A Bit about what happened in the MCC world cricket committee meeting in Mumbai…
The MCC world cricket committee met in Mumbai on December 6th and 7th, the two days prior to the start of the Mumbai Test between India and England, and one of the discussion points was reducing the duration of Test matches from five to four days. Reduction of bat sizes and red carding players for violent and unacceptable on-field behaviour, with the latter likely to come into effect from October 1st, 2017, were among the aspects that were discussed in the two-day meeting in Mumbai.
Ricky Ponting and Ramiz Raja, two ex-cricketers who are currently members of the MCC world cricket committee, were a part of the meeting in Mumbai and were largely in favour of sticking with five-day Tests, albeit they acknowledged that a few minor tweaks could be made to Test cricket to potentially make it more exciting.
Here’s what Ponting, former Australian captain, said after the meeting:
“We have had two days of meetings, and to be fair we spent more time as a committee debating this four-day comparison to five-day Test cricket.”
Former Pakistan batsman Raja, even though he acknowledged that four-day Tests will likely result in proactive declarations from captains and allow the game to be played at a higher tempo, said he is a fan of the prevalent model of Test cricket.
It is a difficult debating point.” “One big advantage with a four-day Test match is that it improves the pace of Test cricket, and there will be exciting declarations and something out of the ordinary, which may give new lease of life to Test cricket.”
“Personally, I am very much in favour of five-day Test cricket and we only have to look back at the last 12-18 months and see how many great five-day Test matches there have been,” Raja opined.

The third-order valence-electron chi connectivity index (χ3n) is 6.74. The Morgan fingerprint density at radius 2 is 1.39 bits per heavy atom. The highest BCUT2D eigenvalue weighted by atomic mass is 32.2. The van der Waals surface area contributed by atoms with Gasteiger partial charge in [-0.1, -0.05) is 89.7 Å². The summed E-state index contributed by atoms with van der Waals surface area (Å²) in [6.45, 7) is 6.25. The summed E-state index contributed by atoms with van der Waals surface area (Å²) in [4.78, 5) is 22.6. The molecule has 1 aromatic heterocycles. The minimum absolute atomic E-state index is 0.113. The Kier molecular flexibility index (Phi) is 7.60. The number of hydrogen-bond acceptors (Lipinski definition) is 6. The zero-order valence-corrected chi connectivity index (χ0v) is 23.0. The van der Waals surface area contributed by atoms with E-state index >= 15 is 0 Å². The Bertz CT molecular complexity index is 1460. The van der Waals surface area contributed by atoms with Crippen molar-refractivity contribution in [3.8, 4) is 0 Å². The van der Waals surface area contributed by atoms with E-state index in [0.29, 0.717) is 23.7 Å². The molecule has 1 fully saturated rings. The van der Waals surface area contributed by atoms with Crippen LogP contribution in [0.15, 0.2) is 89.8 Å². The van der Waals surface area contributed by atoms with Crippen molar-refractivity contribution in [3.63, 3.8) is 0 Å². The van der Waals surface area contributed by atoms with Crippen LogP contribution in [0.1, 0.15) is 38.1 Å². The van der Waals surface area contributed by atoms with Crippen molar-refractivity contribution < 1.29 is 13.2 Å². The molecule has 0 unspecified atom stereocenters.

Four-day Tests Proposal History
In the year 2003, the International Cricket Council (ICC) received the first proposal for four-day Tests, from Andrew Wildblood, who was back then a senior international vice president of the International Management Group (IMG), a talent management company.
Since then, truncating Tests being played over five days to four days has been regularly suggested, mostly by administrators and the cricket boards (England Cricket Board, Cricket South Africa, Sri Lanka Cricket, and the Blackcaps).
Cricfooty‘s opinion on four-day Test matches
I wonder what’s the main objective of shortening the length of Test matches: whether the sole aim is to bring in larger crowds by starting a Test on a Thursday and ending it on a Sunday or if it’s a result of “presuming” four-day Test matches will make the longest format of the sport more exciting… as if five-day Tests aren’t exciting at the moment.
Because, as Ramiz Raja has said, five-day Tests are already exhilarating, to say the least. And, for example, the turnouts on days one, two and three for the ongoing Mumbai Test match between India and England, have been very good. Let us also not forget that the venues in Kanpur, Kolkata and Indore received very good crowds on almost all days of the India v New Zealand 2016 Test Series.
Only a very low percentage of Tests end in draws these days, with inclement weather being the primary cause for drawn Tests. The fourth Test between West Indies and India was abandoned due to an excessively wet outfield at the Queen’s Park Oval in Port of Spain and the first Test between South Africa and New Zealand had to be called off for the same reason as well, and both these farces happened in August 2016.
Other than inclement weather, we seem to have gotten past the age of witnessing dull draws, with the Rajkot Test between India and England being a prime example of how even drawn Tests are rendering ample excitement.
Talks of batting teams scoring runs at an unwatchable pace and more Test matches ending in draws as a consequence, were put to bed in the early 2000s, when the all-conquering Australian side under Steve Waugh and thereafter under the ‘Punter’ too, set the trend of scoring at least 300-350 runs in a day, whether they were batting first or second. With their batting line-up boasting the likes of Matthew Hayden, Ricky Ponting and Adam Gilchrist, the pace at which that Australian side started scoring runs for Test match standards, was frightening at times.